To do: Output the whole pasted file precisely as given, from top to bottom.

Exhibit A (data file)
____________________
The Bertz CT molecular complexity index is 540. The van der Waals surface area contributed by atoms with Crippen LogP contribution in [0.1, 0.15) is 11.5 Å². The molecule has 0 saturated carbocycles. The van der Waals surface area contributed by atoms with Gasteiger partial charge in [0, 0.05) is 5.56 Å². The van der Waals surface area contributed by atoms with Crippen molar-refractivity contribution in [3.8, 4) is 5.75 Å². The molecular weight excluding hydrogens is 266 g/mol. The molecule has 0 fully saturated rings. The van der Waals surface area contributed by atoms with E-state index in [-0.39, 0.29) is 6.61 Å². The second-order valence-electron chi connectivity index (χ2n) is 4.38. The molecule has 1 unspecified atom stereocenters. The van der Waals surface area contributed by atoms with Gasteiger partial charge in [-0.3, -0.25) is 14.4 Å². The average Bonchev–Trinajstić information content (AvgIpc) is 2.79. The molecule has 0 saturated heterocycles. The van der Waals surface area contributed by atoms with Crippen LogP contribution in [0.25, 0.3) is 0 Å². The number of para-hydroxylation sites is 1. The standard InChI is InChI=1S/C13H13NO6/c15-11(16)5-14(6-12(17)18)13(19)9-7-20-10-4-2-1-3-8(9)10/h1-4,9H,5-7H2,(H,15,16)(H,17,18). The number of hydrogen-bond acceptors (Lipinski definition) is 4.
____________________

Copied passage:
The Bertz CT molecular complexity index is 540. The van der Waals surface area contributed by atoms with Crippen LogP contribution in [0.1, 0.15) is 11.5 Å². The molecule has 0 saturated carbocycles. The van der Waals surface area contributed by atoms with Gasteiger partial charge in [0, 0.05) is 5.56 Å². The van der Waals surface area contributed by atoms with Crippen molar-refractivity contribution in [3.8, 4) is 5.75 Å². The molecular weight excluding hydrogens is 266 g/mol. The molecule has 0 fully saturated rings. The van der Waals surface area contributed by atoms with E-state index in [-0.39, 0.29) is 6.61 Å². The second-order valence-electron chi connectivity index (χ2n) is 4.38. The molecule has 1 unspecified atom stereocenters. The van der Waals surface area contributed by atoms with Gasteiger partial charge in [-0.3, -0.25) is 14.4 Å². The average Bonchev–Trinajstić information content (AvgIpc) is 2.79. The molecule has 0 saturated heterocycles. The van der Waals surface area contributed by atoms with Crippen LogP contribution in [0.25, 0.3) is 0 Å². The number of para-hydroxylation sites is 1. The standard InChI is InChI=1S/C13H13NO6/c15-11(16)5-14(6-12(17)18)13(19)9-7-20-10-4-2-1-3-8(9)10/h1-4,9H,5-7H2,(H,15,16)(H,17,18). The number of hydrogen-bond acceptors (Lipinski definition) is 4.